Today’s Autumn Statement saw the Chancellor, George Osborne, announce a spending review aimed at delivering economic and national security by building on the foundations of a strong economy.

Though there were few headline changes announced since July’s emergency Summer Budget, the Chancellor did set out a number of measures that will impact savers and small businesses in the years ahead.

In the current political climate, it came as no surprise that economic security topped the bill, with George Osborne aiming for Britain to become one of the most prosperous countries in the world. This security will be underpinned by a £27bn improvement in the UK’s public finances, an overall budget surplus in 2019/20 and over 1m new jobs over the next five years. As he is fond of telling us, the Chancellor wants to “fix the roof while the sun is shining.”

The main announcement for investors was targeted at those looking to purchase buy-to-let or additional homes. From April 2016, Stamp Duty on these purchases will be set 3% higher than for those buying their only property. While many buy these properties for long-term growth, those seeking an immediate rental income may be put off by the additional upfront costs.

Additionally, the Chancellor delivered a range of announcements that may help put more money in the pockets of Britons:

  • Tax credits will remain unchanged
  • From 2017, parents of 3 and 4-year-olds will get 30 hours free childcare if they work more than 16 hours a week and earn less than £100,000
  • Initiatives to lower the cost of energy bills and car insurance
  • Londoners will get a new Help to Buy scheme, where those with a 5% deposit can apply for an interest free loan of up to 40% of the value of a newly built home
  • The State Pension will rise to £119.30 a week from April, although the State Pension Age will also rise

However, auto enrolment, which has now seen over 5 million employees get a workplace pension, will see six-month delays to increases in contributions. The minimum employer contribution rates will now rise in line with the tax year, to 2% in April 2018 and 3% in April 2019.

While the Chancellor reiterated his plan to launch digital tax accounts for everyone in the country by 2020, something we have long supported, he also announced a reduction in the time allowed to pay Capital Gains Tax to just 30 days that will work in conjunction with the new digital service.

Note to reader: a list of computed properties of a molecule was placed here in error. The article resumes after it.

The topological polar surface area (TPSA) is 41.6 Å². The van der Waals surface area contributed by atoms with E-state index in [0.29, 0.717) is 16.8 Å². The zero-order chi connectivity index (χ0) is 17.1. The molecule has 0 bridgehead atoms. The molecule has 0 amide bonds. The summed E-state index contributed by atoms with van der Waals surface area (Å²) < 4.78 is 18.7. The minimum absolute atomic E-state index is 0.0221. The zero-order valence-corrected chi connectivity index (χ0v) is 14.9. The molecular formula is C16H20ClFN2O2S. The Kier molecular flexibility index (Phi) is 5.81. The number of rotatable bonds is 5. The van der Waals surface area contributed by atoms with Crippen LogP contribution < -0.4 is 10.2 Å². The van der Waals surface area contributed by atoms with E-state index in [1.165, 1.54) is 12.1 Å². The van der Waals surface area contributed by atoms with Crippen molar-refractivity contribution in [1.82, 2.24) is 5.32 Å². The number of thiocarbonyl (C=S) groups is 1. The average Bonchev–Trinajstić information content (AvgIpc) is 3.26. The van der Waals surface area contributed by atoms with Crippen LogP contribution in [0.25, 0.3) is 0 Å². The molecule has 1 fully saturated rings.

For small businesses, a new Apprenticeship Levy will be set at 0.5% of the wage bill, to help fund an extra 3 million apprenticeships by 2020. However, firms with wage bills of less than £3m will be exempt from the levy, which will come into force from April 2017.

Commenting on today’s Autumn Statement, David Harrison, Managing Partner at True Potential said:

“There were no great announcements for savers and investors today, but given the scale of pension and ISA changes in recent years, expectations were low. The increase in the State Pension will be popular but it does not address the real problem, which is the Savings Gap. People are not saving enough independently for their own retirement and we cannot rely on future State Pension increases to plug the gap.

“The delayed auto enrolment minimum contribution rate may help with business administration, but it is a delay that the country can’t afford given the size of the savings crisis.

“I would have liked the Chancellor to increase the ISA limit further and remove the annual and lifetime pension allowances, which penalise people who want to do the right thing and save for their own retirement.”

For more information on the Autumn Statement 2015, visit


This article is based on True Potential’s interpretation of the Autumn Statement 2015, published on 25 November 2015. It is a broad summary and cannot cover every nuance, you should not take or refrain from taking any action based solely on this article.

< Back to Blog